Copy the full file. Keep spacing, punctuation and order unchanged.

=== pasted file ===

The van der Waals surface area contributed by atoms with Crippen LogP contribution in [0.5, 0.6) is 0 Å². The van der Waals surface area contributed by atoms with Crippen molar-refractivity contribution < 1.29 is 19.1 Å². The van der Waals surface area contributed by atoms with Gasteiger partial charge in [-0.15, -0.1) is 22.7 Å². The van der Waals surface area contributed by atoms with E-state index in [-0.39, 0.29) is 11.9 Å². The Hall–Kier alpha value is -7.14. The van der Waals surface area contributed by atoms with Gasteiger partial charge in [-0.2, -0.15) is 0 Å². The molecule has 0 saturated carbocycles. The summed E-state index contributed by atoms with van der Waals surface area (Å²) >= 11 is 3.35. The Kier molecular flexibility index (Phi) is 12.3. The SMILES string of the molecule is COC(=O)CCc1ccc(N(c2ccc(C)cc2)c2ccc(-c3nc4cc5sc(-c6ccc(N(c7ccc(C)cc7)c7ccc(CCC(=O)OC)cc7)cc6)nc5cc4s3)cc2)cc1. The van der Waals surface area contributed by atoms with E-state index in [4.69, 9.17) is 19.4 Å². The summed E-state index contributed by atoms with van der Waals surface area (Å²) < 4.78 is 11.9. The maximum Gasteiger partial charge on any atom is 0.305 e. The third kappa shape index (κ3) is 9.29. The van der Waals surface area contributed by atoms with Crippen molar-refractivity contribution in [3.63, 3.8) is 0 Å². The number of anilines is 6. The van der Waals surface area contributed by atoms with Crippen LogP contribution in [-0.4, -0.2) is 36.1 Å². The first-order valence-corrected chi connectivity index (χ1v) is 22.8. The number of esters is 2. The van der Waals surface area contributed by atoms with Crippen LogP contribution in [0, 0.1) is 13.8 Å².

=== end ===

The van der Waals surface area contributed by atoms with Crippen LogP contribution in [0.5, 0.6) is 0 Å². The van der Waals surface area contributed by atoms with Crippen molar-refractivity contribution < 1.29 is 19.1 Å². The van der Waals surface area contributed by atoms with Gasteiger partial charge in [-0.15, -0.1) is 22.7 Å². The van der Waals surface area contributed by atoms with E-state index in [-0.39, 0.29) is 11.9 Å². The Hall–Kier alpha value is -7.14. The van der Waals surface area contributed by atoms with Gasteiger partial charge in [-0.2, -0.15) is 0 Å². The molecule has 0 saturated carbocycles. The summed E-state index contributed by atoms with van der Waals surface area (Å²) >= 11 is 3.35. The Kier molecular flexibility index (Phi) is 12.3. The SMILES string of the molecule is COC(=O)CCc1ccc(N(c2ccc(C)cc2)c2ccc(-c3nc4cc5sc(-c6ccc(N(c7ccc(C)cc7)c7ccc(CCC(=O)OC)cc7)cc6)nc5cc4s3)cc2)cc1. The van der Waals surface area contributed by atoms with E-state index in [4.69, 9.17) is 19.4 Å². The summed E-state index contributed by atoms with van der Waals surface area (Å²) < 4.78 is 11.9. The maximum Gasteiger partial charge on any atom is 0.305 e. The third kappa shape index (κ3) is 9.29. The van der Waals surface area contributed by atoms with Crippen molar-refractivity contribution in [3.63, 3.8) is 0 Å². The number of anilines is 6. The van der Waals surface area contributed by atoms with Crippen LogP contribution in [-0.4, -0.2) is 36.1 Å². The first-order valence-corrected chi connectivity index (χ1v) is 22.8. The number of esters is 2. The van der Waals surface area contributed by atoms with Crippen LogP contribution in [0, 0.1) is 13.8 Å².